AMES, Iowa – With hundreds and oftentimes thousands of acres under their control, farmers need good management tools to know what is going on in each field, and to manage the many variables that affect crop production.
For the past five years, agronomists at Iowa State University have been perfecting a weekly, real-time forecast to evaluate soil dynamics across specific field-scale sites, and across broader regions.
Known as the Forecast and Assessment of Cropping sysTemS (FACTS), the program combines information on weather, soil and crop data, to provide timely quantitative answers to common questions farmers ask, like what will the yield be, how much nitrogen is still in the soil, how much soil moisture is available, and how these factors will impact yield.
Beginning April 15, the FACTS assessment will be updated with new data every Wednesday, continuing through harvest. Field-scale data is collected from Iowa State research farms, and regional data is compiled through modeling.
“The FACTS tool gives farmers and others data they cannot measure on their own, said Sotirios Archontoulis, associate professor of agronomy at Iowa State. “We go after the dynamics of important soil and crop processes to inform producers.”
Those “dynamics” can result in a farmer making a growing season change, or at the end of the year, help evaluate “what-if” scenarios regarding yield and nutrient management. FACTS is unique because it accounts for interactions among soil-crop-weather factors, and is managed by a team of specialists within Iowa State University’s Department of Agronomy.
The project was started in 2015 and has grown substantially during the past few years, to also include regional data for Illinois and Indiana, while the plan is to cover 12 states in 2020.
The FACTS project also includes a corn drydown calculator, which offers predictions of corn drydown in the field, using algorithms developed for the northern Corn Belt.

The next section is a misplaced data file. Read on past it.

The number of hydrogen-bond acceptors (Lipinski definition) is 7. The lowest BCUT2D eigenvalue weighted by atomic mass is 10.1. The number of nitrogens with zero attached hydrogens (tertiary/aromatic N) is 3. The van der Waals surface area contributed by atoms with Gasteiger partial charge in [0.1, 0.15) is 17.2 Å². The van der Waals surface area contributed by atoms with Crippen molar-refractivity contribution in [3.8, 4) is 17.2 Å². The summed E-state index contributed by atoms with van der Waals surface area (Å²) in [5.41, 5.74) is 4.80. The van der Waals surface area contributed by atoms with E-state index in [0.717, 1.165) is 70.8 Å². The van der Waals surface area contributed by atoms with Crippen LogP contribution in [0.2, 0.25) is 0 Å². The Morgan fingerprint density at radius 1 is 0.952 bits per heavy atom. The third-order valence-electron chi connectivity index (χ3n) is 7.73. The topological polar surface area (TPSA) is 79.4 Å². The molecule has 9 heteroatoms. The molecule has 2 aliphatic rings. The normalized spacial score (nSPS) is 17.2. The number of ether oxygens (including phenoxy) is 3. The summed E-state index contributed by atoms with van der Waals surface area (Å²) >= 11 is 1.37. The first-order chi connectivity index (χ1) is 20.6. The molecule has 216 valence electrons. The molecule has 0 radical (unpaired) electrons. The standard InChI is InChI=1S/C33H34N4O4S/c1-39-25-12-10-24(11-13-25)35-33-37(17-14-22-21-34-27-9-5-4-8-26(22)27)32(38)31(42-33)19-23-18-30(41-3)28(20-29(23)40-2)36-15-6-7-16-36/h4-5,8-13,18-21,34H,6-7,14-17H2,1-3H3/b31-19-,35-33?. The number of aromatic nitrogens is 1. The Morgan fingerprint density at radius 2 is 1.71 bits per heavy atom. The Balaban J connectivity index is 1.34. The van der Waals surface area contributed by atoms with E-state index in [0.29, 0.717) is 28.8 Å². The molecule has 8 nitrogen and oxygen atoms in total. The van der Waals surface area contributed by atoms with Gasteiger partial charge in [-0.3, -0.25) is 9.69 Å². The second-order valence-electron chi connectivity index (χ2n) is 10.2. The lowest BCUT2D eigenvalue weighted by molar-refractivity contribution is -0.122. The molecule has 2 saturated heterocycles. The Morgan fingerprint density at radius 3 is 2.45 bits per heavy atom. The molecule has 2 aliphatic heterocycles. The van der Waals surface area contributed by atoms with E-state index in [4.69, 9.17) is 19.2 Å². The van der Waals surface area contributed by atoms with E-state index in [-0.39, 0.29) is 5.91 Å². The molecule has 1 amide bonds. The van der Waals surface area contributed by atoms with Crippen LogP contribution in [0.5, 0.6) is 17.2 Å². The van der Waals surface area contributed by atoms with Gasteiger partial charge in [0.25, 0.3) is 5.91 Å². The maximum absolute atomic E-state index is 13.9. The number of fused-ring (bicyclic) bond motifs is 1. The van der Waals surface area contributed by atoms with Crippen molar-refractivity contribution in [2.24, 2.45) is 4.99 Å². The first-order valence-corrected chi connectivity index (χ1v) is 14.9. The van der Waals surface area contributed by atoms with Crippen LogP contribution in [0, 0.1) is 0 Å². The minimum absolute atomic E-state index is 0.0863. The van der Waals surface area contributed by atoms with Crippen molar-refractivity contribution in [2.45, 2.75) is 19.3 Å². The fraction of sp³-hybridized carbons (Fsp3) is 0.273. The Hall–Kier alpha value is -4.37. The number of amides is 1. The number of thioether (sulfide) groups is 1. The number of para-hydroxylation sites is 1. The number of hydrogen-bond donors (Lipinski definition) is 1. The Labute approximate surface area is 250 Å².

By providing farmers a “real-time” look at their soil-crop system, farmers can make predictions for their own farm about where an adjustment may need to be made.
“The model will show if you have stress and where you have stress,” Archontoulis said.
But the decision of what to do with the information is still up to the farmer.
“We do not provide recommendations; we provide key data sets for farmers to make their own decisions,” Archontoulis said.
For example, in the April 15 release, the team shows how the 2020 soil nitrogen mineralization compares with the past 35 historical years. Areas with below- and above-normal soil supply of nitrogen are illustrated – important information for nitrogen fertilization decisions.
Archontoulis and his team have compared their predictions against specific sites at Iowa State’s research farms, verifying the model’s prediction and explanatory accuracy using 96-site-years of data.
“We compiled the best validation dataset ever, which included time-series measurements of soil nitrogen, root depth, depth to water table, crop nitrogen uptake and crop staging, in addition to yields,” he said. “It was very good to see that the model simultaneously simulated well all of these different processes, which gives us confidence we get the right answer for the right reason – a very important aspect in modeling.”
Original image: Soil Nitrogen Mineralization Index.